As AdvancedMD proves, the issue of security is not that important anymore. Both on-premise and cloud hosting can safely store sensitive data.
So the choice between on-prem and cloud is more about control and/or customization.
For the highest amount of control, and the ability to literally customize every part of your infrastructure, on-prem is the right option. Long-term cost management is easier, however, it takes a large initial cost to build your on-prem hosting from the ground up.
On-prem is also a good option when you have high demands:
- You’re constantly moving large amounts of data in and out of your servers (cloud providers can charge fees for moving data outside of your cloud),
- You need the lowest latency possible.
One problem with on-prem is that it’s harder to scale, but you can use a cloud provider to mitigate this issue.
You’ve probably heard this, but – there is no cloud, it’s always somebody’s server. It’s a popular saying, but it carries a hidden warning about your data being on somebody else’s server.
How big is the risk that cloud providers will mismanage your data, or give someone else access to it? Unless you’re handing out access credentials to your cloud to everyone you meet, the risk is actually very small.
There is no way cloud would’ve become the new standard for hosting if it were risky. Providers know this, and they’ve put extreme amounts of money into making sure that your resources are safe with them.
Another popular issue that people bring up when talking about the cloud is compliance with standards. But it turns out that cloud providers are surprisingly compliant with cross-industry IT standards, so this issue depends on your unique case.
There is a different, much more real, risk associated with the cloud – cost management.
Sure, at the start you pay much less compared to an on-premise solution. As you keep going, it’s super easy to spin up new services from a cloud provider, especially if you have a huge IT budget.
This is a benefit because you can scale up extremely easily. It’s also a problem because you might end up paying for a lot of unnecessary services.
So if you don’t want to overspend, you need to be very careful about managing your cloud infrastructure.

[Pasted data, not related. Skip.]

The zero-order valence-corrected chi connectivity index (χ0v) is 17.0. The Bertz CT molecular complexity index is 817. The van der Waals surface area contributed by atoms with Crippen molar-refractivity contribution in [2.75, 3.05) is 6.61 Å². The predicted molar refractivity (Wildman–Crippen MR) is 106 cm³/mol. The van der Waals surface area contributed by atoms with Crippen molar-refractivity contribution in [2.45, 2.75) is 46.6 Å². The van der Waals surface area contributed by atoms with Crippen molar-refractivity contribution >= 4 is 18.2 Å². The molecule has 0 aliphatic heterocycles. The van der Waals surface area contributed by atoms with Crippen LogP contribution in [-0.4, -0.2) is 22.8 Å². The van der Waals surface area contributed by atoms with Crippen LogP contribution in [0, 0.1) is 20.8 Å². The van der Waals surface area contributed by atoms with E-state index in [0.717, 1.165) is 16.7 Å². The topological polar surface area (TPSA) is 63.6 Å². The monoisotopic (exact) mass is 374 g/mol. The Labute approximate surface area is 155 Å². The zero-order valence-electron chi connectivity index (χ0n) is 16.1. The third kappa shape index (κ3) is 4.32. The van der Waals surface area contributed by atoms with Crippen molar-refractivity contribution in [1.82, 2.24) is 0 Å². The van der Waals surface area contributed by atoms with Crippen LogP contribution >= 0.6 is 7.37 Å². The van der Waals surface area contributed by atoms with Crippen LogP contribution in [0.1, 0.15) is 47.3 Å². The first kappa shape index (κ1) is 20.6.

Choosing cloud isn’t a problem of compliance nor security, but rather a problem of your unique workloads. As we learned above, on-premise can be better when you need to move huge amounts of data regularly, or you need minimal latency.
For example, if your servers are just supposed to do the standard job of serving a website to people online, the cloud is the logical solution. But if you’re building a complex web application that performs difficult computations on large amounts of data, you’ll probably be better off with an on-prem, or a hybrid solution.
And so we arrive at the most common option, hybrid hosting.
The complex demands of enterprise IT environments make it almost impossible to just pick one hosting option and roll with it for eternity.
There are too many considerations:
- Integrating with legacy software,
- Speed vs reliability,
- Location of data,
… and so on, and different parts of a typical IT environment require varying approaches. For example, a cloud provider might work for your in-house data store, but you still need on-prem servers to run particular applications or legacy software.
Hybrid hosting is a way to address all of this complexity because you can combine multiple options to create the infrastructure that meets your requirements to the letter.
All in all, there is no silver bullet when it comes to hosting your data and software. The safest place for your IT environment might be at a cloud provider, or on your own on-premise servers. Or both.
It depends on what you need, and it turns out that security and compliance are not the biggest issues when you’re thinking about migrating to the cloud. It’s more about the type of data workloads that you have, and the requirements that result from this.
Hope this article was helpful, thank you for reading!